The Hours of Darkness – W.S. Merwin

I had to look up a few things—I didn’t know who Vermeij was, for example, or Rumphius—and this is one of those poems where I really do wish I had one of those annotated high school discussion guides to expand on all of the references, because some I know and some I don’t. (Trying to google the part about the “black queen” and “alien lights” just got me links to stuff on the Alien wiki. Thanks, internet.)

I think I have some ideas about it, though—the opening stanzas discuss:

how often you return
to the subject of not seeing
to the state of blindness
whether you name it or not
do you intend to speak of that
as often as you do
do you mean anything by it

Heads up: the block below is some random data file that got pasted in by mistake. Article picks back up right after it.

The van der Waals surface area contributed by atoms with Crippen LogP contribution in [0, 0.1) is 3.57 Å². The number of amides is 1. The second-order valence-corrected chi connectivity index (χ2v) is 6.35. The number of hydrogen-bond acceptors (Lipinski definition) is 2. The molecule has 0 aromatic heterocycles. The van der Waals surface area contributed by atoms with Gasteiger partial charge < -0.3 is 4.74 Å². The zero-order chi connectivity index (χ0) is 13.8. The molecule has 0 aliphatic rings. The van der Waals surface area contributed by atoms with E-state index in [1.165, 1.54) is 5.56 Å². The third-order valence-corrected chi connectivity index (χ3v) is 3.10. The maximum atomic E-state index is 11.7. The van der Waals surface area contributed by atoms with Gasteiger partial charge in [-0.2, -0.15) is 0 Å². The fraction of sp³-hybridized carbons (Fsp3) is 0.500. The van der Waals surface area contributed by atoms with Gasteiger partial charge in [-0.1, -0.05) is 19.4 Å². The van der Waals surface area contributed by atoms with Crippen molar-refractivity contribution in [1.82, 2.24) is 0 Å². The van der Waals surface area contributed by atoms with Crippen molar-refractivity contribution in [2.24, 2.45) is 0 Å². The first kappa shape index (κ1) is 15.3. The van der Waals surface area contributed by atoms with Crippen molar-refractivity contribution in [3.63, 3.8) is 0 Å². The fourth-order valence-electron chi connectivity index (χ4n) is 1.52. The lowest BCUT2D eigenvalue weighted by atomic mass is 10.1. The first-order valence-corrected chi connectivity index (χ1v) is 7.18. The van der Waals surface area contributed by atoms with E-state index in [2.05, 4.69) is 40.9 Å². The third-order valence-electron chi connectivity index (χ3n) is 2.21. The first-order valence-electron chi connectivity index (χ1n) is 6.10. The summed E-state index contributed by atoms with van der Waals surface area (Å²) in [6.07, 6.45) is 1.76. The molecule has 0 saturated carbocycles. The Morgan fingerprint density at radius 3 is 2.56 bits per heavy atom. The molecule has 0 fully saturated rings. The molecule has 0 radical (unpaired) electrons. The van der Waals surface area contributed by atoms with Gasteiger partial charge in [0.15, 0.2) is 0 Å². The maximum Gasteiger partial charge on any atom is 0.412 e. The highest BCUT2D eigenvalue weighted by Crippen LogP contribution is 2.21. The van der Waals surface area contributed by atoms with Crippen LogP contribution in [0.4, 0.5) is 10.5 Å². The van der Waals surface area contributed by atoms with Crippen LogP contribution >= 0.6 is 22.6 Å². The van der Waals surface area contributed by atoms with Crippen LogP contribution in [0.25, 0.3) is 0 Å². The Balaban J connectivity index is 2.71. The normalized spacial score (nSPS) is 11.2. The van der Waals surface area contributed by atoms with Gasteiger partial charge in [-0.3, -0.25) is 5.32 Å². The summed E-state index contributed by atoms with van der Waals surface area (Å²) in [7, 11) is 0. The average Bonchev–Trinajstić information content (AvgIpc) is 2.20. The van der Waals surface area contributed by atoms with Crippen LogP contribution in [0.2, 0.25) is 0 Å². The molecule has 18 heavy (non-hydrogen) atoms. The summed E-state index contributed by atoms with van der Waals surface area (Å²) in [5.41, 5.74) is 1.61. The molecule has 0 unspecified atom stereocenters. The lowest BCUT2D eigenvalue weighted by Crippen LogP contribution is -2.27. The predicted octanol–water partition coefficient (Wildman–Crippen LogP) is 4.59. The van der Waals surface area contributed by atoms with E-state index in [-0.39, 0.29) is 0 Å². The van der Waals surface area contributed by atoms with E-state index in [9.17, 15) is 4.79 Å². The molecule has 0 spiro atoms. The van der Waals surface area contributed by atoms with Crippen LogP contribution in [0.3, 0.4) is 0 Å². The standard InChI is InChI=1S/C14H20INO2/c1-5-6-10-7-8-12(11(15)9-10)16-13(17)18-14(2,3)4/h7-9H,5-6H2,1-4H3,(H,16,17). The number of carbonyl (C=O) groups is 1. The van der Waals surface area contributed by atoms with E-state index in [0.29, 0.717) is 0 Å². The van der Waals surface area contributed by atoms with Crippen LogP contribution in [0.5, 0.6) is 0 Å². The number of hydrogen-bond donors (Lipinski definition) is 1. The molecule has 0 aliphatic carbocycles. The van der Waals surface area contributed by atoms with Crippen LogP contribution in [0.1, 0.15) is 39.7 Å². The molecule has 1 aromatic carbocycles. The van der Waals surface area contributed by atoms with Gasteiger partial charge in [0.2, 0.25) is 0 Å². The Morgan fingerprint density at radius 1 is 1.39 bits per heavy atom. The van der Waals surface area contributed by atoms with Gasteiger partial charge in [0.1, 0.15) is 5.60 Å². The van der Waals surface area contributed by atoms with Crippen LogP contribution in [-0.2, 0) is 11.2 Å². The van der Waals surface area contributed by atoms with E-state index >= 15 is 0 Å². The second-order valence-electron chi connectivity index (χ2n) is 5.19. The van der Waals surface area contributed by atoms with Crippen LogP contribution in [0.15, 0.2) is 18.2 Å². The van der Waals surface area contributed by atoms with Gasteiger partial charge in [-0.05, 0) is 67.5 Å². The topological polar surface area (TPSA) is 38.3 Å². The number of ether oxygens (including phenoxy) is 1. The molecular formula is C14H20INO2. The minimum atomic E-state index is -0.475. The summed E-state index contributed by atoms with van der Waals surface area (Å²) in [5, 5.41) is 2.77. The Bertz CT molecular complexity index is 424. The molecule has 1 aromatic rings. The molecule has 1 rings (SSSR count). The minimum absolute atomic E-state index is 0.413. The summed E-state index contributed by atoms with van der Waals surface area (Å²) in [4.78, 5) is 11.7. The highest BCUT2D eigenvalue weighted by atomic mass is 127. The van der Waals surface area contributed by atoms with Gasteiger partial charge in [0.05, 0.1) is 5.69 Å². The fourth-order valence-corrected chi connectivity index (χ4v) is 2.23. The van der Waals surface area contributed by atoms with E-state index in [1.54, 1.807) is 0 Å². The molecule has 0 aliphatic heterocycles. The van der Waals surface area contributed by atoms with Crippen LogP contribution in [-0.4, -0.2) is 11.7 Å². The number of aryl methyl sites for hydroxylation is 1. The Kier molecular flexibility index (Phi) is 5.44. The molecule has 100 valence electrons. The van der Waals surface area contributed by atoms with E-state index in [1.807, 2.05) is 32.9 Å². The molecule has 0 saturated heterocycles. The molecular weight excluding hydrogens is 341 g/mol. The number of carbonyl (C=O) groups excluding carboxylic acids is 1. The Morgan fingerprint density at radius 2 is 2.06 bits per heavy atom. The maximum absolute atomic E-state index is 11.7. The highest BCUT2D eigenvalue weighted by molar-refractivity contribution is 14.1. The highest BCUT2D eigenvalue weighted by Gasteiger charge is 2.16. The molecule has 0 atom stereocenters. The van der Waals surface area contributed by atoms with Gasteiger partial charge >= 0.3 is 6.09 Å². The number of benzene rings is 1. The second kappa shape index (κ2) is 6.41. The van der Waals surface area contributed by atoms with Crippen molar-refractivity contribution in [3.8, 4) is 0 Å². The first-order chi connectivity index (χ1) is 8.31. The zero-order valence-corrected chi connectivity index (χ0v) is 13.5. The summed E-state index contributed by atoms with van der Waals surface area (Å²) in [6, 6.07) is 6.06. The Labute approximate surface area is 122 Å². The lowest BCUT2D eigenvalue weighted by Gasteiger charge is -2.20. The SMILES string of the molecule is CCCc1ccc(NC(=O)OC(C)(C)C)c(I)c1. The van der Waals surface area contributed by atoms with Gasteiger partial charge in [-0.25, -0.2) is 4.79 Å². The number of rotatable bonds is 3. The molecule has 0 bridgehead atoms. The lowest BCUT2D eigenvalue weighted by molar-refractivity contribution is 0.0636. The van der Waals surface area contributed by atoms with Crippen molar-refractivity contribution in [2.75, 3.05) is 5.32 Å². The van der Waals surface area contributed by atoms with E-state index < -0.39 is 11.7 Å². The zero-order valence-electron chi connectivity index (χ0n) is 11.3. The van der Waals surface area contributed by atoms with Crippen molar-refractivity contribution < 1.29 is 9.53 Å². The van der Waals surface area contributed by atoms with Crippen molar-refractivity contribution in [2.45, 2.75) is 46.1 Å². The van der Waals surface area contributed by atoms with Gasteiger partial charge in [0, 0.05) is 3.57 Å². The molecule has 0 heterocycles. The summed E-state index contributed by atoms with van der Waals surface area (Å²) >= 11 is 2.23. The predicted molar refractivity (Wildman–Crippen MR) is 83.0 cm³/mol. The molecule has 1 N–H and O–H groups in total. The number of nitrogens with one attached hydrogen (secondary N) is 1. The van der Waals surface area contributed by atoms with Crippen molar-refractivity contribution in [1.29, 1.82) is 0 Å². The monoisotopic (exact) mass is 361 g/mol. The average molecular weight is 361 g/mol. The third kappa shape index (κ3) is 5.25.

Vermeij and Rumphius were both blind—Vermeij from the age of 3, Rumphius from glaucoma—and the rest of the names he lists also experienced blindness at some point in their lives, it seems, from a casual combing through Wikipedia. Borges wrote in “Seven Nights”: “No one should read self-pity or reproach / Into this statement of the majesty / Of God; who with such splendid irony, / Granted me books and night at one touch” and went on to write more poetry on that topic in the collection In Praise of Darkness.

When we speak of “the subject of not seeing”, what do we mean by it? The men he references may not have been able to see, but wrote and discovered with a clarity that goes beyond the way we metaphorically use the word “blindness.” The second-to-last stanza I spent some time puzzling over and feels to me to say that there’s so much more to understanding the world around us than simply being able to physically see it, bright points in a vaster darkness that is yet not empty. “How small the day is / the time of colors / the rush of brightness.

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